Caped Crusader Reviews: Batman Begins (2005)
After the nightmare that was Batman and Robin, the future for the caped crusader in film looked pretty grim. At one point, Warner Bros. even considered having Joel Schumacher make another one called “Batman Triumphant”. Thankfully, Christopher Nolan stepped in and decided that he wanted to make a more serious depiction of the character which focused on his origin. What we got was Batman Begins, and I can safely say that this is not only one of the best comic book films I’ve seen, but it’s a well made film in its own right. Let’s get cracking with the review!
The film covers a vast amount of years in Bruce Wayne’s life, from his early childhood, to an adult, as he travels the world to discover his true destiny and become a crime-fighter. We finally get to see the entire transformation of a billionaire playboy into the mysterious creature of the night and it really makes it easy to relate to him when we’re on the journey with him. What’s most intriguing about the film is that for the first hour or so, the story is told in a non-linear style, however there is a logic to the order in which events occur. The story is overall very coherent and it has some good realistic themes; also it’s worth mentioning that everything in the film, most notably the villain combination of Ra’s Al Ghul and Scarecrow, work within the context of the film and while the idea sounds really strange conceptually, it works really well because it doesn’t follow the formula of the usual supervillain team-up.
Characters are really well developed this time around. Even the side characters get some well-deserved screen time, with Gordon and Alfred being my favourite of the many we get to see, the exact opposite to my reaction when seeing them portrayed in the older films. A new addition to the screen is Morgan Freeman as Lucius Fox, finally a long-awaited explanation to the age old question; where on earth does Batman get those wonderful toys? He and Bruce have some great dialogue between each other that can be tongue-in-cheek when it needs to be without taking us out of the serious world we’re in. On the subject of Bruce, how does Christian Bale compare to the actors before him? Well, he’s certainly much more relatable to the audience as Bruce Wayne and he plays the billionaire playboy perfectly, although his portrayal of Batman in full costume isn’t as badass as, say, Keaton’s performance. This is in large part to the fact that he growls whenever he dons the cape and cowl, which comes across as quite forced, and unfortunately it gets worse in The Dark Knight. Still, he’s pretty good overall. The only character I had a problem with was one who, to my knowledge, was never in the comics, and that’s Rachel Dawes, played in this movie by Katie Holmes (she was replaced by Maggie Gyllenhaal in The Dark Knight). She was pretty useless for most of the film and seemed to just be shoved in to be a love interest, although she and Bruce aren’t trying to have a relationship in the middle of the story.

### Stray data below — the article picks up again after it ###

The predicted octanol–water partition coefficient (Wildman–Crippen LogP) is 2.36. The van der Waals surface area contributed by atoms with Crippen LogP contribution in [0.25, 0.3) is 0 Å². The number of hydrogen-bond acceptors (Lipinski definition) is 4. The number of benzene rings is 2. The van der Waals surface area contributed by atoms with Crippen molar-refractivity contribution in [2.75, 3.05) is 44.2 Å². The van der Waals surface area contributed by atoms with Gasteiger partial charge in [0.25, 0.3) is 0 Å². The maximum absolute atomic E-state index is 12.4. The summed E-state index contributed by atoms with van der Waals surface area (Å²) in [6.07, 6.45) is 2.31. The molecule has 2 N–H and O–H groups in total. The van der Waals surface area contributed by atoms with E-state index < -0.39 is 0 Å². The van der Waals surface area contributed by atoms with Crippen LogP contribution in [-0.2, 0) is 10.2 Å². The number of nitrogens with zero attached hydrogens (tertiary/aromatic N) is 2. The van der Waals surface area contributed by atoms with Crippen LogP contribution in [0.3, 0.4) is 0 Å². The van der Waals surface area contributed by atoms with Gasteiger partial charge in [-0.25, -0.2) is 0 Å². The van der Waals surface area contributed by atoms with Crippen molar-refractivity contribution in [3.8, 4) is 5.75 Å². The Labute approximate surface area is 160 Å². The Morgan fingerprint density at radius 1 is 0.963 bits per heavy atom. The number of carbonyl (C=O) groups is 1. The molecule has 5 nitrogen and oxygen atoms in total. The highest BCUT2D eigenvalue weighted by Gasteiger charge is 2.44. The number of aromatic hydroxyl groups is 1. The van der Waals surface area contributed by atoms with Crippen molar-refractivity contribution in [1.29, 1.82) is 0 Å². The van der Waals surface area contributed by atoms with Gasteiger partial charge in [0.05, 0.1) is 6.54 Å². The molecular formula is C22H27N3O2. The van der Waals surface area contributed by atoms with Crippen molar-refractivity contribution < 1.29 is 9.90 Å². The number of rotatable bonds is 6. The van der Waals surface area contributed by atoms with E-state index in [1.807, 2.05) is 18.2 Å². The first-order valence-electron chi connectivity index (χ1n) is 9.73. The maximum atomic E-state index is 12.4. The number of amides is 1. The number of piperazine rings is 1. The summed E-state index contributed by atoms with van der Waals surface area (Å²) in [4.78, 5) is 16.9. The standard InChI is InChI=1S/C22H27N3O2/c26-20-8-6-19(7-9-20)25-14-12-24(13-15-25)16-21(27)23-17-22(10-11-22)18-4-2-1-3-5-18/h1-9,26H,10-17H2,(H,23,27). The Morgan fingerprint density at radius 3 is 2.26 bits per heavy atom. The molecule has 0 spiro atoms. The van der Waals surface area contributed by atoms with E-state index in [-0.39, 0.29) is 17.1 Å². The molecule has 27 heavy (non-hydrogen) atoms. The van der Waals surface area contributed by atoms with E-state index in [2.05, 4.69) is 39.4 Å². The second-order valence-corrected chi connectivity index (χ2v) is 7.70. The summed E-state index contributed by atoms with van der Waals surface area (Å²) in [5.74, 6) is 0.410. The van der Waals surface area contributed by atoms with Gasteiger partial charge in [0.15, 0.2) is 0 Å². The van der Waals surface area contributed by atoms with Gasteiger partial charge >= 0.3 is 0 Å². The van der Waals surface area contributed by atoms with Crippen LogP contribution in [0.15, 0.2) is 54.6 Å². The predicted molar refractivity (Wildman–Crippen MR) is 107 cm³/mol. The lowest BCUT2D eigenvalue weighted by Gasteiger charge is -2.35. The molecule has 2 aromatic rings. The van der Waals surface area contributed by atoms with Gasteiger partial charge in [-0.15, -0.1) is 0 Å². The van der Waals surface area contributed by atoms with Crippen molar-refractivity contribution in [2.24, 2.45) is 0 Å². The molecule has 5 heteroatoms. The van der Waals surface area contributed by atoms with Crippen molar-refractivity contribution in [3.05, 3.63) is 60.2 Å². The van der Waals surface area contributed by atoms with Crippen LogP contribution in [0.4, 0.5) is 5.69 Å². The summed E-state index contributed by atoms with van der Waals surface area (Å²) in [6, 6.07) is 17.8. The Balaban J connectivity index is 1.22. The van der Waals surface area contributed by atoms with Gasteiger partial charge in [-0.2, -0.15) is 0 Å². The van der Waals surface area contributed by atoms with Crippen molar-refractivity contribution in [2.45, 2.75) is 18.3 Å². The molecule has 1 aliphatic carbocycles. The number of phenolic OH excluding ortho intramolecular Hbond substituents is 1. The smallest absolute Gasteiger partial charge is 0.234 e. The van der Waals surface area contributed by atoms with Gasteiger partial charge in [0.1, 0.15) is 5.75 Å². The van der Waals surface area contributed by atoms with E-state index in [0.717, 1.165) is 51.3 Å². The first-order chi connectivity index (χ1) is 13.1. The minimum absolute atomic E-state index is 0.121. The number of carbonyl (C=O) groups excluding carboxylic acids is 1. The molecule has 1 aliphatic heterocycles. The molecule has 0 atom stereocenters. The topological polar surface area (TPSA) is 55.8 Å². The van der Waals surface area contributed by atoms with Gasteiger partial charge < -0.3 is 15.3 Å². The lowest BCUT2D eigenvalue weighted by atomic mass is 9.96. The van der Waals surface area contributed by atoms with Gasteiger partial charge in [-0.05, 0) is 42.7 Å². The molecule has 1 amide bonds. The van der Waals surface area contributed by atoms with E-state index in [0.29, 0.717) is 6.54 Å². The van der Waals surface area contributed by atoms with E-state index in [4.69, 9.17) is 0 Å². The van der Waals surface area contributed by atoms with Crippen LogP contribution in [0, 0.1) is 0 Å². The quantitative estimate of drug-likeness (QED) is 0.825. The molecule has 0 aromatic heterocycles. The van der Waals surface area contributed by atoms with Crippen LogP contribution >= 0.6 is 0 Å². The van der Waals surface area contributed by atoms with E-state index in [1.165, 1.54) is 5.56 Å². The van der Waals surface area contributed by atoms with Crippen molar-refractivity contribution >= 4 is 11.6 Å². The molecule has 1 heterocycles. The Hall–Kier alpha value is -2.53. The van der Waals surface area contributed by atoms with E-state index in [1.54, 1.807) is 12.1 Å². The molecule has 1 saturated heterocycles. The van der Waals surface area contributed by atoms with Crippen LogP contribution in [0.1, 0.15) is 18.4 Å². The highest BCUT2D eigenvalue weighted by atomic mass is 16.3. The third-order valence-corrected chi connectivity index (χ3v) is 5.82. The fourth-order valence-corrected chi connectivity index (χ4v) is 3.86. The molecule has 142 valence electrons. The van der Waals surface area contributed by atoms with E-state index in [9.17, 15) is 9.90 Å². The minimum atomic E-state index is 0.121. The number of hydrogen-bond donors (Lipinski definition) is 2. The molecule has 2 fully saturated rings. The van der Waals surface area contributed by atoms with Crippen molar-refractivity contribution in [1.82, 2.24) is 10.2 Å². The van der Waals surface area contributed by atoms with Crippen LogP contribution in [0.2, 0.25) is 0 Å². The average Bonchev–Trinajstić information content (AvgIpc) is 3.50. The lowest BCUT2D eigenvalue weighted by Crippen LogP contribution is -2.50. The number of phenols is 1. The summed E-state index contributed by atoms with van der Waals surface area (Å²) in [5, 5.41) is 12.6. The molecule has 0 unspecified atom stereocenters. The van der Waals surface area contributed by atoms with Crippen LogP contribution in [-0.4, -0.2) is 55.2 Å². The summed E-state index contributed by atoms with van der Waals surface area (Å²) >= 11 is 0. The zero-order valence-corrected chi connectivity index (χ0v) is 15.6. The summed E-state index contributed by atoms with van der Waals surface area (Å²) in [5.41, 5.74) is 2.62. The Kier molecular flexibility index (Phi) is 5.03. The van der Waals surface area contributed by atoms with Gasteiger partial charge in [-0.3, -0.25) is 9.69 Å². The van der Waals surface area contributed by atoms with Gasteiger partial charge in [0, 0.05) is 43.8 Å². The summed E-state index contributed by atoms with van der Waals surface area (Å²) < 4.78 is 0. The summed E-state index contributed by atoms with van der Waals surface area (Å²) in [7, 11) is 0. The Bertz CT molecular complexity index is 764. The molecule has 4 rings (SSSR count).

The film has an excellent score, thanks to the excellent work by Hans Zimmer. While not as hummable as Eflman’s work, it will definitely have you drumming the nearest table or armrest to the beat of this epic soundtrack. Similar to Eflman’s score though, it fits the atmosphere of this interpretation of Gotham City and Batman as a whole. Interesting note: all of the tracks on the soundtrack’s CD are named in a foreign language (I think it might be Latin, but don’t quote me on that), just thought I’d put that out there.
Batman Begins is more than just a good comic book film, it’s a great film in it’s own right, about a man overcoming his fears and learning to inspire good in others. The cast all give solid performances; even Katie Holmes, despite the fact I didn’t like her character much, put in a good effort. Hans Zimmer’s score fits Nolan’s Gotham and makes the immersion into the film that much stronger. It’s rare to find a film that is so wonderfully thought-provoking but also a greatly entertaining action crime drama. I rate this film a 9.5/10